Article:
Stitch Types


There are three different stitches recommended for tapestry stitching, half cross tent stitch, continental tent stitch and basket stitch.  All Tina Francis Tapestry kits use half cross tent and continental tent stitch, if you wish to use basket stitch you will need to purchase more wool as the amount provided fits the recommended stitches only.

For both stitch types:-


From the back of the canvas push the threaded needle through to position one leaving a 2cm tail of wool behind the canvas.


Push the needle through position 2 and as you come back through to position 3 ensure that the downward stitch on the back of the canvas has captured the tail.


Keep trapping the tail with every stitch until it is completely secured this will keep the work neat from the back, likewise when you come to the end of a thread length turn the tapestry over and push the threaded needle under a few stitches and then snip off.

Blocking


Congratulations, the stitching is finished and I bet it’s looking good! The final part of the process before turning your masterpiece into a cushion or getting it framed for your wall is called Blocking.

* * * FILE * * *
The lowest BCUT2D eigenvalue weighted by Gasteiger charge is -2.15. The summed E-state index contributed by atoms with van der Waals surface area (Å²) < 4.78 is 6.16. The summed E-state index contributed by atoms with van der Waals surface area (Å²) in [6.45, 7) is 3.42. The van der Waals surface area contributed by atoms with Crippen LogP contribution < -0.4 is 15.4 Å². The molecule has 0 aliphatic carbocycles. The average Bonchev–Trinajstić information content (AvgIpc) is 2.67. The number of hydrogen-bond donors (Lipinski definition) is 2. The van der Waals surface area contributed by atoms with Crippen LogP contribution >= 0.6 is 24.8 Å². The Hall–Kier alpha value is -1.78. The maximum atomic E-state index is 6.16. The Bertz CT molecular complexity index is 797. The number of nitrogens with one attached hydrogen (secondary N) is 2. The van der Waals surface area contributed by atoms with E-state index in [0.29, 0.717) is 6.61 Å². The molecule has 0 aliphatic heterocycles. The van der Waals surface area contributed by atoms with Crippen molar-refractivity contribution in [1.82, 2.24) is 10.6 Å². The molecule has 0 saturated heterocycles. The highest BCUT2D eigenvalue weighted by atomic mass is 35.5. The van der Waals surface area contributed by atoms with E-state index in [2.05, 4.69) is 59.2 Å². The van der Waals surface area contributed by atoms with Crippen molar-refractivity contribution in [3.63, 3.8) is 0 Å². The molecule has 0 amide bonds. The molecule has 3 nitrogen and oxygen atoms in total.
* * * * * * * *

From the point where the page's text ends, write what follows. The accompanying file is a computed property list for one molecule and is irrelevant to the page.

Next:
Take a look at your stitching - does the design look straight or is it looking a bit lopsided?  Never fear, you just need to block your work to bring it back square.  You will need a flat board of plywood or MDF, some nails or tacks or drawing pins (my favourite), a pencil (HB), a piece of white paper 48.5cm by 26.5cm

Using the HB pencil  draw a rectangle 48.5 cm by 26.5 cm onto the board and extend the corner lines

Place the paper onto the board, along with the extended lines this is your template to get your tapestry into shape.

Lay the tapestry front side down on the paper and lightly spray with distilled water, you are not drenching the wool merely dampening it.

Line the tapestry up with the paper

Starting at the top middle, place your first drawing pin about 8 holes above the top line of stitching, work outwards pinning every 2cm sothat the design top lines up with the paper; repeat for each side.

Leave to dry – this takes a few days – removing too soon will make the canvas distort again.


Once the tapestry is completely dry remove it from the board you are now ready to turn your tapestry into a cushion or frame it.


If blocking is not for you there are many professional tapestry blockers out there who can complete your blocking for you for a small fee.